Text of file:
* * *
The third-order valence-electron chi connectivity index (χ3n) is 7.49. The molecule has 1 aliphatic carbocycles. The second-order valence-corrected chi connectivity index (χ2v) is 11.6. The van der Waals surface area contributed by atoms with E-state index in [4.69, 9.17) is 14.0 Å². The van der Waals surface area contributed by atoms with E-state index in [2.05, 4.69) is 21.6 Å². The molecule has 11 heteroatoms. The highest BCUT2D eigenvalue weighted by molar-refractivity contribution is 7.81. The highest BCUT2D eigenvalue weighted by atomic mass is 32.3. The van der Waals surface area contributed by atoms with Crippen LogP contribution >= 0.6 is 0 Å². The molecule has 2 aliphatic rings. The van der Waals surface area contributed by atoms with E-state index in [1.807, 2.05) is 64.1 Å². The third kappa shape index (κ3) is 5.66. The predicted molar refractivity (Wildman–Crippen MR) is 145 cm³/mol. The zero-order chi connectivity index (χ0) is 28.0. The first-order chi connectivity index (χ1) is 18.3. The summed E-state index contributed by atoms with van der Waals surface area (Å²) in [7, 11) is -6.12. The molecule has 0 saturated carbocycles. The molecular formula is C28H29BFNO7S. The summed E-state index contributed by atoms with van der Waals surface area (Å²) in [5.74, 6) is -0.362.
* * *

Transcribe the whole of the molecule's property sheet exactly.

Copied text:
The third-order valence-electron chi connectivity index (χ3n) is 7.49. The molecule has 1 aliphatic carbocycles. The second-order valence-corrected chi connectivity index (χ2v) is 11.6. The van der Waals surface area contributed by atoms with E-state index in [4.69, 9.17) is 14.0 Å². The van der Waals surface area contributed by atoms with E-state index in [2.05, 4.69) is 21.6 Å². The molecule has 11 heteroatoms. The highest BCUT2D eigenvalue weighted by molar-refractivity contribution is 7.81. The highest BCUT2D eigenvalue weighted by atomic mass is 32.3. The van der Waals surface area contributed by atoms with Crippen LogP contribution >= 0.6 is 0 Å². The molecule has 2 aliphatic rings. The van der Waals surface area contributed by atoms with E-state index in [1.807, 2.05) is 64.1 Å². The third kappa shape index (κ3) is 5.66. The predicted molar refractivity (Wildman–Crippen MR) is 145 cm³/mol. The zero-order chi connectivity index (χ0) is 28.0. The first-order chi connectivity index (χ1) is 18.3. The summed E-state index contributed by atoms with van der Waals surface area (Å²) in [7, 11) is -6.12. The molecule has 0 saturated carbocycles. The molecular formula is C28H29BFNO7S. The summed E-state index contributed by atoms with van der Waals surface area (Å²) in [5.74, 6) is -0.362.